Malondialdehyde (MDA) is the result of polyunsaturated fatty acid oxidation containing more than two double bounds. More than a simple marker of lipid peroxidation, it covalently binds to proteins and nucleic acids, interfering with their normal biological functions. Indeed, MDA binding with nucleic acids can form several toxic adducts [[235]] and induce frameshift mutations and base-pair substitutions [[236]] (Figure 2 and Figure 3). Furthermore, MDA can react with lysine amino group and generate lysine-lysine bounds [[237]]. On ApoB, these bounds were associated with atherosclerosis [[238]]. MDA can be assayed itself or detected as a derived product of its reaction with thiobarbituric acid (TBA) that produces thiobarbituric acid reactive species (TBARS) [[239]]. Several studies have shown that MDA is elevated in CKD and represents a good marker of increased oxidative stress [[116],[165],[166],[240],[241],[242],[243],[244]]. Moreover, MDA (or TBARS) levels are correlated with GFR [[241]], creatinine levels [[245]] and intensity of renal damages [[166]]. Surprisingly, data on HD behavior of MDA concentration are controversial. In Kuchta et al. study, it was not affected by HD procedure [[162]]. In other reports, HD session triggered a significant decrease of the MDA concentration [[116],[117]] but was found to increase in a Nigerian cohort [[118]]. As an evidence of toxicity and as a significant part of MDA is excreted in the urine [[246]], EuTox group has already classified MDA as an uremic toxin [[9]].

Polyunsaturated fatty acids can also generate other reactive lipid aldehydes such as acrolein and 4-hydroxy-2-alkenals [[237]]. The latter, and particularly, 4-hydroxy-2-nonenal (4-HNE) (a by-product of the peroxidation of n-6 PUFAs) and 4-hydroxy-2-hexenal (4-HHE) (a by-product of the peroxidation of n-3 PUFAs) can react with proteins by a Michael addition mechanism (Figure 2). These adducts can especially bind to histidine, cysteine and lysine residues [[247]]. These ALEs disrupt several biological functions such as Na+/K+ ATPases [[248]], mitochondrial functions (potential role in permeability transition [[249]] and membrane fluidity [[250]]). These adducts are also found in large amounts in human atherosclerotic lesions [[251]]. Furthermore, HNE-modified LDL can activate macrophages and increase the up-regulation of class A scavenger receptors involved in the transformation of these cells into foam cells [[252]]. 4-HNE adducts induce smooth muscle cell proliferation in aortas of rats by the upregulation of ERK1 and ERK2 pathways [[253]]. 4-HNE can also alter vascular permeability and trigger apoptosis of endothelial cells [[254]] and promote the adhesion of pro-inflammatory cells to the endothelium [[255]]. There is some evidence that 4-HNE accumulates in CKD and especially in ESRD patients [[256]]. In a study by Sommerburg et al., mean level of 4-HNE was 3 fold higher in HD patients compared to healthy controls [[257]]. Alhamdani et al. showed that alkanals, alkenals and 4-hydroxy-alkenals concentrations are increased in HD patients compared to controls [[258]] (Table 1). Interestingly, HD procedure tends to reduce the 4-HNE concentration in several reports [[116],[119],[120]]. However, as the major part of 4-HNE reacts with proteins and creates stable adducts (ALEs), this observed reduction can over-estimate the decrease of the overall pool of 4-HNE in an HD session. As a major proof of toxicity and as part of alkenals are excreted in the urine [[121]], EuTox group has already classified 4-hydroxy-2-alkenals as a uremic toxins [[9]]. To the best of our knowledge, there is only limited data in the literature regarding the levels of 4-HHE in patients although its cytotoxic effect on proximal tubular cells was demonstrated in vitro [[259]].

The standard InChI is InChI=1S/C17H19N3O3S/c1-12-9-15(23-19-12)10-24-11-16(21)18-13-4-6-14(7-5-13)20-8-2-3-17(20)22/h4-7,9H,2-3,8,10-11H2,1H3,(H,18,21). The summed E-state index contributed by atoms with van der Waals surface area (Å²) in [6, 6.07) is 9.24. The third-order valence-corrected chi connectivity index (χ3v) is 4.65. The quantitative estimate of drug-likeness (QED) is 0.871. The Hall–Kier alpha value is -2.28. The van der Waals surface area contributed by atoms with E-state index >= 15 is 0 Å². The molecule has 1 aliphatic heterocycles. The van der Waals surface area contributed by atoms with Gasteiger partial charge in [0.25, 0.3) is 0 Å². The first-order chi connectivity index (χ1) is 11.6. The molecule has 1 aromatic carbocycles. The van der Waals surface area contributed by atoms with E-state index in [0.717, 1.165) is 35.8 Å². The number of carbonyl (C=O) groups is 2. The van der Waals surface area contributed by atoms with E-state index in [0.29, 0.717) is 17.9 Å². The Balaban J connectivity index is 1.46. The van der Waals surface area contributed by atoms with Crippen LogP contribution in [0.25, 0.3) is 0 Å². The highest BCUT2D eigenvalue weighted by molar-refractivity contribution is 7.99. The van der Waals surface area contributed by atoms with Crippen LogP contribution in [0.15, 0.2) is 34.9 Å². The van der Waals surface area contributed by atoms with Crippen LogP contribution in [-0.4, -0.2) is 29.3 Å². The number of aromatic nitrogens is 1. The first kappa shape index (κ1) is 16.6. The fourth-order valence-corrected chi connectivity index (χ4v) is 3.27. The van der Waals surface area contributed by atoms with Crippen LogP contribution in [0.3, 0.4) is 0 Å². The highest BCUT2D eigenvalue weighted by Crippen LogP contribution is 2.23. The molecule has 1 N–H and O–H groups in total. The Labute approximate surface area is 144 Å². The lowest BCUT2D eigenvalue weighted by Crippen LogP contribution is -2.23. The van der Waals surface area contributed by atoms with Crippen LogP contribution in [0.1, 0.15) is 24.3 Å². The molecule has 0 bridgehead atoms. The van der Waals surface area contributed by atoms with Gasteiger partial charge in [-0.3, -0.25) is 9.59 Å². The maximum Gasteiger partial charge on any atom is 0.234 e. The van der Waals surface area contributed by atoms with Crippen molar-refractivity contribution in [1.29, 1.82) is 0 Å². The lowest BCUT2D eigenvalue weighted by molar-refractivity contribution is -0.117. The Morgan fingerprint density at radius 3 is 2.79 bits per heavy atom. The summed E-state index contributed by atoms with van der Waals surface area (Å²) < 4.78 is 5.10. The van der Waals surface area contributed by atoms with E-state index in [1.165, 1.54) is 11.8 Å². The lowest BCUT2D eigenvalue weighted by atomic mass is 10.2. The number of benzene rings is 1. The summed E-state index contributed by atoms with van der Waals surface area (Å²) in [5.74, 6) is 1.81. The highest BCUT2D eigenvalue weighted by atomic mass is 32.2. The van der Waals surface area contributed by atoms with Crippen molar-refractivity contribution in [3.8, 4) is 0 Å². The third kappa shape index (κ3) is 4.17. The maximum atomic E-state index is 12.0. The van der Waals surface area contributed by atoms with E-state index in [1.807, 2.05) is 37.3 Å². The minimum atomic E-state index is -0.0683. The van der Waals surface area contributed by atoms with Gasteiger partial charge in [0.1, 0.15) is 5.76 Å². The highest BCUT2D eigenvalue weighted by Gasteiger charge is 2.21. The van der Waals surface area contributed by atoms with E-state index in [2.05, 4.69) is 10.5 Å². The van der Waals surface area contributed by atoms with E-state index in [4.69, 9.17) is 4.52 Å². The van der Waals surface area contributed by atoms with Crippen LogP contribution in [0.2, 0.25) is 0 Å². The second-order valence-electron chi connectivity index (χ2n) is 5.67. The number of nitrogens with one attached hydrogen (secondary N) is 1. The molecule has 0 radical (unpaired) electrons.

4.4. F2-Isoprostanes

Arachidonic acid peroxidation generates F2-isoprostanes by a cyclo-oxygenase independent pathway [[260],[261],[262]]. Part of these isoprostanes is unesterified but a great majority remains esterified. 8-epi-PGF2α acts as an agonist/antagonist on platelet aggregation via Thromboxane A2 receptor (TxA2-R). Added at high concentrations, it directly induced platelet aggregation via TxA2-R whereas at low concentrations, it inhibited platelet aggregation. Thus, low amount of 8-epi-PGF2α acts as an antagonist of this receptor and inhibits platelet aggregation [[263]] induced by a TXA2 agonist. F2-isoprostanes promote endothelial cell proliferation and endothelin-1 secretion [[264]]. Moreover, these compounds have potential vasoconstrictive effects on smooth muscle cells [[265]]. Intra-arterial infusion of F2-isoprostanes led to a decrease in GFR and these effects were counteracted with TxA2-R antagonists [[266]]. Additionally, high containing-vitamin E diet in aged rats increased the GFR by 50% and reduced glomerular sclerosis concurrently with a reduction of F2-isoprostanes concentration [[267]]. Therefore, F2-Isoprostane accumulation may play a role in CKD progression [[10]], especially since its concentration is closely correlated with GFR [[8],[268]]. In addition, F2-isoprostane concentrations are elevated in HD patients in several studies [[119],[122],[123],[124],[125]] compared with intra-studies control groups and data from the literature [[269]] (Table 1) making them suitable for classification as uremic toxins and particularly because their concentrations decrease after kidney transplantation [[270],[271]]. Part of these F2-isoprostanes are cleared by the kidney [[126],[127]] but an HD session seems to have no effect on their concentration [[119],[128]].

5. Conclusions

CKD is associated with deep modifications in oxidative stress balance, lipid metabolism and turnover, which is responsible for an accumulation of various toxic forms of lipids and lipoproteins. EUtox defined a uremic toxin as an accumulated solute, normally excreted by the kidneys, that interacts negatively with biological functions. As these molecules accumulate in ESRD and exhibit many noxious effects on cell metabolism, CKD progression, cardiovascular system they can be regarded as uremic toxins even if they are not always excreted by the kidneys. Future efforts need to be concentrated on the enhancement of the removal of these lipids and the avoidance of their generation.

Acknowledgements

Acknowledgments

Figures were realized with Servier Medical Art under the terms of the Creative Commons Attributions 3.0 France license.